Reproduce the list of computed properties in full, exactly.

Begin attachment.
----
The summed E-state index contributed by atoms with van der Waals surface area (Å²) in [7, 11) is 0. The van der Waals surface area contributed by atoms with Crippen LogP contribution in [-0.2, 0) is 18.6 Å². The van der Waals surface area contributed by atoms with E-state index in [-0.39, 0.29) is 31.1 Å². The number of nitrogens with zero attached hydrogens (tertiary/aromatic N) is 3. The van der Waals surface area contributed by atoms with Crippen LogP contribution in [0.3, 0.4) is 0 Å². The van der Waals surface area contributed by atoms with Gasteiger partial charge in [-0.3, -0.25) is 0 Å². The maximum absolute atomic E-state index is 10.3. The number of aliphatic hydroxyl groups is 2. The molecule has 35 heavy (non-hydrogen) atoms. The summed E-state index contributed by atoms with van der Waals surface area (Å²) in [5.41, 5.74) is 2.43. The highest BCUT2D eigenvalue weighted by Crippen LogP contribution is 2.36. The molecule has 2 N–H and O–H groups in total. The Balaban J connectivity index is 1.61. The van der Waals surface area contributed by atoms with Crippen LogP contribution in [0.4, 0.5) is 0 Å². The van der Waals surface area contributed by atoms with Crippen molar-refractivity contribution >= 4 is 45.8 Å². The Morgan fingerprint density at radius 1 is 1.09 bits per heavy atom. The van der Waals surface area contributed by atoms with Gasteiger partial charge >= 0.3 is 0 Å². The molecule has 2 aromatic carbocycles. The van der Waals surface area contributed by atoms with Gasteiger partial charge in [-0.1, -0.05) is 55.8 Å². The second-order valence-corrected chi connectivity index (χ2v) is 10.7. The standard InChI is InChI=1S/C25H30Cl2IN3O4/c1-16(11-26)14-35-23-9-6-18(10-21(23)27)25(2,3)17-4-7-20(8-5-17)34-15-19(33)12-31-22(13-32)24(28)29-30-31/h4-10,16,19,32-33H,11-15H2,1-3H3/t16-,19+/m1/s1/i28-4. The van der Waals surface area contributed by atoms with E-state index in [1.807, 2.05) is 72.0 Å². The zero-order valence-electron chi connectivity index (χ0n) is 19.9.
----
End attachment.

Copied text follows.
The summed E-state index contributed by atoms with van der Waals surface area (Å²) in [7, 11) is 0. The van der Waals surface area contributed by atoms with Crippen LogP contribution in [-0.2, 0) is 18.6 Å². The van der Waals surface area contributed by atoms with E-state index in [-0.39, 0.29) is 31.1 Å². The number of nitrogens with zero attached hydrogens (tertiary/aromatic N) is 3. The van der Waals surface area contributed by atoms with Crippen LogP contribution in [0.3, 0.4) is 0 Å². The van der Waals surface area contributed by atoms with Gasteiger partial charge in [-0.3, -0.25) is 0 Å². The maximum absolute atomic E-state index is 10.3. The number of aliphatic hydroxyl groups is 2. The molecule has 35 heavy (non-hydrogen) atoms. The summed E-state index contributed by atoms with van der Waals surface area (Å²) in [5.41, 5.74) is 2.43. The highest BCUT2D eigenvalue weighted by Crippen LogP contribution is 2.36. The molecule has 2 N–H and O–H groups in total. The Balaban J connectivity index is 1.61. The van der Waals surface area contributed by atoms with Crippen LogP contribution in [0.4, 0.5) is 0 Å². The van der Waals surface area contributed by atoms with Crippen molar-refractivity contribution >= 4 is 45.8 Å². The Morgan fingerprint density at radius 1 is 1.09 bits per heavy atom. The van der Waals surface area contributed by atoms with Gasteiger partial charge >= 0.3 is 0 Å². The molecule has 2 aromatic carbocycles. The van der Waals surface area contributed by atoms with Gasteiger partial charge in [-0.1, -0.05) is 55.8 Å². The second-order valence-corrected chi connectivity index (χ2v) is 10.7. The standard InChI is InChI=1S/C25H30Cl2IN3O4/c1-16(11-26)14-35-23-9-6-18(10-21(23)27)25(2,3)17-4-7-20(8-5-17)34-15-19(33)12-31-22(13-32)24(28)29-30-31/h4-10,16,19,32-33H,11-15H2,1-3H3/t16-,19+/m1/s1/i28-4. The van der Waals surface area contributed by atoms with E-state index in [1.807, 2.05) is 72.0 Å². The zero-order valence-electron chi connectivity index (χ0n) is 19.9.